According to the invention, in certain advantageous embodiments the matrix can also contain softening, preserving, or bactericidal additives. Advantageous bactericidal additives contain silver, preferably in colloidal state and even more preferably as a silver-protein complex. Advantageous softening or preserving additives contain compounds miscible with water, such as DMSO or polyhydroxy compounds selected from the glycol or glycerine families or their derivatives, triethanolamine, and sacharides.

According to the invention, an advantageous acellular matrix is capable of volume expansion in contact with aqueous liquids, with a volume expansion factor higher that 1.1, preferably higher than 1.5. Furthermore, an advantageous acellular matrix, once exposed to suitable aqueous solutions, is capable of assuming a form where it contains more than 33% water (by weight), preferably more than 50% water (by weight).

According to the invention, an advantageous acellular matrix has the highest linear expansion coefficient 10% higher, preferably 30% higher, than the lowest linear expansion coefficient. Preferable are acellular matrices whose highest linear expansion coefficient have a value higher than 1.2, preferably higher than 1.5, while the lowest linear expansion coefficient have a value lower than 1.1, preferably lower than 1.05.

According to the invention, in another advantageous embodiment, the solids (dry matter) of the acellular matrix consist predominantly of proteins, where the preferred protein contains predominantly collagen. Even more preferably, the solids (dry matter) of an acellular matrix contains 70% (by weight) to 95% (by weight), advantageously 80% (by weight) to 90% (by weight) collagen-type proteins. Advantageously the solids (dry matter) of the matrix contain, aside from proteins, a lower fraction of lipid compounds including lipoproteins and phospholipids.

According to the invention, the acellular matrix is advantageous when its protein fraction is at least partially denatured. According to the invention, in another embodiment at least the protein fraction of the acellular matrix is cross-linked as a result of a reaction with aldehydes or polyvalent cations.

According to the invention, an advantageous acellular matrix is derived from a mammal, preferably from a pig.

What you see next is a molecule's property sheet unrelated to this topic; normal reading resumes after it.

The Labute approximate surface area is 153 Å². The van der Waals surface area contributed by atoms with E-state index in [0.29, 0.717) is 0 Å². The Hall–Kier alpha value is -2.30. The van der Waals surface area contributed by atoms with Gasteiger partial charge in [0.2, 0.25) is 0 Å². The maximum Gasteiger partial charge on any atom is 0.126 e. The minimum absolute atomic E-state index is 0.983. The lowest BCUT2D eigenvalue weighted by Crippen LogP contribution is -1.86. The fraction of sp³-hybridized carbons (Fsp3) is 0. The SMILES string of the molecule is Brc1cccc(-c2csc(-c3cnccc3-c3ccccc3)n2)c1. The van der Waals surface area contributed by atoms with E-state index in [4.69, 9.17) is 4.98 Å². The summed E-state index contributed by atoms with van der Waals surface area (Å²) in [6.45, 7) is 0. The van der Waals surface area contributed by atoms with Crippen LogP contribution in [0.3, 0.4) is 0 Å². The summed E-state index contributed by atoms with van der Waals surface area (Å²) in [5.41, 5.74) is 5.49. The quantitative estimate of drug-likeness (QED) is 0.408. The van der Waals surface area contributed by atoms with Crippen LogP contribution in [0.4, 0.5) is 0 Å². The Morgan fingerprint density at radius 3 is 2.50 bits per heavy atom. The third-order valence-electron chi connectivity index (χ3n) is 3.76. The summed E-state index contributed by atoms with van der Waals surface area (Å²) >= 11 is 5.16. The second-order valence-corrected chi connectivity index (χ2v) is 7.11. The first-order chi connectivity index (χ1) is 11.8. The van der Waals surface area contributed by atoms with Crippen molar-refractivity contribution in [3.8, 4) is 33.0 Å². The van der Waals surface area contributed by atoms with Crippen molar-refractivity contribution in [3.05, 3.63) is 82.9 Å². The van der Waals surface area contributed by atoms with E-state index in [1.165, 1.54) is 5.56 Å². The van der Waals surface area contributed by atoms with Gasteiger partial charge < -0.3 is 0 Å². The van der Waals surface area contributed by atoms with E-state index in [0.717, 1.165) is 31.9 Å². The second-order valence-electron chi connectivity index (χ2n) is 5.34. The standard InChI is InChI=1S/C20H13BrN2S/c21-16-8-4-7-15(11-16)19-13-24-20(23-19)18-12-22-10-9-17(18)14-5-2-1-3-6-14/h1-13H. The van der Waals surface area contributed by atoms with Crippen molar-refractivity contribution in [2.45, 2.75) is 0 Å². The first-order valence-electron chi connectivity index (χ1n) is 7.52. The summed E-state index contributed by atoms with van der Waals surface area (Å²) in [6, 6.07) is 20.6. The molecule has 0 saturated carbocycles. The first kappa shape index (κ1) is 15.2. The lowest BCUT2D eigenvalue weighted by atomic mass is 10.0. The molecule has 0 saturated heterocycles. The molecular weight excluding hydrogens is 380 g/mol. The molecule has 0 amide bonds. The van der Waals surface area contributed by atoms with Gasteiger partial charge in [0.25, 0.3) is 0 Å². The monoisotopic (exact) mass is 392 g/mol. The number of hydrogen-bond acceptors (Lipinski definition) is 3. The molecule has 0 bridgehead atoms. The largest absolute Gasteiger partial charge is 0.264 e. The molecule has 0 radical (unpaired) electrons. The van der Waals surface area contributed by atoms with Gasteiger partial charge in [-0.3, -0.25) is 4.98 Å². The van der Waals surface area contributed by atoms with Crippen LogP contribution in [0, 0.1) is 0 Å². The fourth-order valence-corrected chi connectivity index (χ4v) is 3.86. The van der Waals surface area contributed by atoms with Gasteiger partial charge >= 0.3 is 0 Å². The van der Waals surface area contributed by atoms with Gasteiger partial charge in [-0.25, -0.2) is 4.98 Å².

According to the invention, an advantageous animal tissue for the acellular matrix is skin, placenta, pericard, dura mater, intestine, tendon, or cartilage.

The temporary implant formed by the acellular matrix as claimed in the present invention, is advantageously used as a wound cover, most advantageously as a burn cover.

According to the invention, another advantageous embodiment of the acellular matrix is one which also contains cultured mammalian cells. Preferably the mammal is a pig and the cultured mammalian cells are human autologous or allogenic keratinocytes.

According to the invention, another advantageous embodiment of the acellular matrix is one which will biodegrade spontaneously after its function is fulfilled.

The manufacturing method of the implant according to the invention, as was described above, includes several basic steps:

1) Implant harvesting, such as of porcine skin or human tendon. This step is done basically in the same way as in the case of other, up to now common harvestings, but with the important advantage, that according to the invention the implant harvest is not as demanding as to transport conditions and subsequent rapid processing as it would be in case of implants containing cells. Collagen structures, which will become the final implant, are more stable than cellular structures.

2) Cell removal. According to the invention, various methods of cell removal can be used for this implant, including methods described in the current state of technology. This includes cell removal by surfactants, such as detergents, chemical compounds such as acids and alkalis, or enzymes, as described in subsequent patent applications and documents, which are hereby included in the present application CN200310124306 (Hu Jie); CN20051126108 (Dong Qun Lin); CN20041022506 20040512 (Dai Weihua et al.); US 2005 0186286 A1 (Yoshihiro Takami); JP 19900247300 (Koide Mikio) and CZ Patent No. 281176 (E. Matouskova).